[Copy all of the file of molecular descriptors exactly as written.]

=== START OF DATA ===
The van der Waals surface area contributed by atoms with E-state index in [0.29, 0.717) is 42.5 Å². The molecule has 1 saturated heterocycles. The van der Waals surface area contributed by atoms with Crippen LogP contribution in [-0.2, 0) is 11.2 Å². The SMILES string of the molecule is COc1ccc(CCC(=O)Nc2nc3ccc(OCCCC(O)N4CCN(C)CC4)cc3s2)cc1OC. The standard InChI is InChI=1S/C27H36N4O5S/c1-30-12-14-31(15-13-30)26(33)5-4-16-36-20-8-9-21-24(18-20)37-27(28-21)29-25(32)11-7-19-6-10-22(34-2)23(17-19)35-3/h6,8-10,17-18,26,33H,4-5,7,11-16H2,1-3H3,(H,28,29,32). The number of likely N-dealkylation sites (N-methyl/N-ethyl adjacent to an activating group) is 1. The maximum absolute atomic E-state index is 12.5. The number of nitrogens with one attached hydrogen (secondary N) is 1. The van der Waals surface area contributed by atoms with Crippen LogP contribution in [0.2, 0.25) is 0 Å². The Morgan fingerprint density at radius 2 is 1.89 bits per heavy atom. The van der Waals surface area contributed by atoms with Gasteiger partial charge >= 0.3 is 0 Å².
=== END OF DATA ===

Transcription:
The van der Waals surface area contributed by atoms with E-state index in [0.29, 0.717) is 42.5 Å². The molecule has 1 saturated heterocycles. The van der Waals surface area contributed by atoms with Crippen LogP contribution in [-0.2, 0) is 11.2 Å². The SMILES string of the molecule is COc1ccc(CCC(=O)Nc2nc3ccc(OCCCC(O)N4CCN(C)CC4)cc3s2)cc1OC. The standard InChI is InChI=1S/C27H36N4O5S/c1-30-12-14-31(15-13-30)26(33)5-4-16-36-20-8-9-21-24(18-20)37-27(28-21)29-25(32)11-7-19-6-10-22(34-2)23(17-19)35-3/h6,8-10,17-18,26,33H,4-5,7,11-16H2,1-3H3,(H,28,29,32). The number of likely N-dealkylation sites (N-methyl/N-ethyl adjacent to an activating group) is 1. The maximum absolute atomic E-state index is 12.5. The number of nitrogens with one attached hydrogen (secondary N) is 1. The van der Waals surface area contributed by atoms with Crippen LogP contribution in [0.2, 0.25) is 0 Å². The Morgan fingerprint density at radius 2 is 1.89 bits per heavy atom. The van der Waals surface area contributed by atoms with Gasteiger partial charge >= 0.3 is 0 Å².